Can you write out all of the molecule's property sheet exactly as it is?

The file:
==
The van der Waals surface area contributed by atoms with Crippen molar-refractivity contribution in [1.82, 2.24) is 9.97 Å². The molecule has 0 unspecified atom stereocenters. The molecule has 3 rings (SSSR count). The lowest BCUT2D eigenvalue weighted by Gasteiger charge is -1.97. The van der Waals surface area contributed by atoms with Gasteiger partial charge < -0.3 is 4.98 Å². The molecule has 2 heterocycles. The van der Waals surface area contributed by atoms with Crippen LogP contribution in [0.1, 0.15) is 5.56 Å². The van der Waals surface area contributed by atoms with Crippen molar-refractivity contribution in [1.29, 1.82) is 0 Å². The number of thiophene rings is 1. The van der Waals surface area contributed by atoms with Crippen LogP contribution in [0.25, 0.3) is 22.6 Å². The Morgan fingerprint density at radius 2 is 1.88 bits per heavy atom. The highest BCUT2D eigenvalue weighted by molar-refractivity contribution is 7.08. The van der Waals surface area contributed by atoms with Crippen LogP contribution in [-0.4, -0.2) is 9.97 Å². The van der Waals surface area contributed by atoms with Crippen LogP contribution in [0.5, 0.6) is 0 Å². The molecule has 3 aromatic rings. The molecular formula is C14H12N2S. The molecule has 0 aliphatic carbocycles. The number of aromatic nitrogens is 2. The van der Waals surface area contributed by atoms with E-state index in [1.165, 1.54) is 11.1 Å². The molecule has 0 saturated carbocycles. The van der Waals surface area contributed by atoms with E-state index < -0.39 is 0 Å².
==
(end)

The van der Waals surface area contributed by atoms with Crippen molar-refractivity contribution in [1.82, 2.24) is 9.97 Å². The molecule has 0 unspecified atom stereocenters. The molecule has 3 rings (SSSR count). The lowest BCUT2D eigenvalue weighted by Gasteiger charge is -1.97. The van der Waals surface area contributed by atoms with Gasteiger partial charge < -0.3 is 4.98 Å². The molecule has 2 heterocycles. The van der Waals surface area contributed by atoms with Crippen LogP contribution in [0.1, 0.15) is 5.56 Å². The van der Waals surface area contributed by atoms with Crippen molar-refractivity contribution in [1.29, 1.82) is 0 Å². The number of thiophene rings is 1. The van der Waals surface area contributed by atoms with Crippen LogP contribution in [0.25, 0.3) is 22.6 Å². The Morgan fingerprint density at radius 2 is 1.88 bits per heavy atom. The highest BCUT2D eigenvalue weighted by molar-refractivity contribution is 7.08. The van der Waals surface area contributed by atoms with Crippen LogP contribution in [-0.4, -0.2) is 9.97 Å². The van der Waals surface area contributed by atoms with Crippen LogP contribution in [0.5, 0.6) is 0 Å². The molecule has 3 aromatic rings. The molecular formula is C14H12N2S. The molecule has 0 aliphatic carbocycles. The number of aromatic nitrogens is 2. The van der Waals surface area contributed by atoms with E-state index in [1.165, 1.54) is 11.1 Å². The molecule has 0 saturated carbocycles. The van der Waals surface area contributed by atoms with E-state index < -0.39 is 0 Å².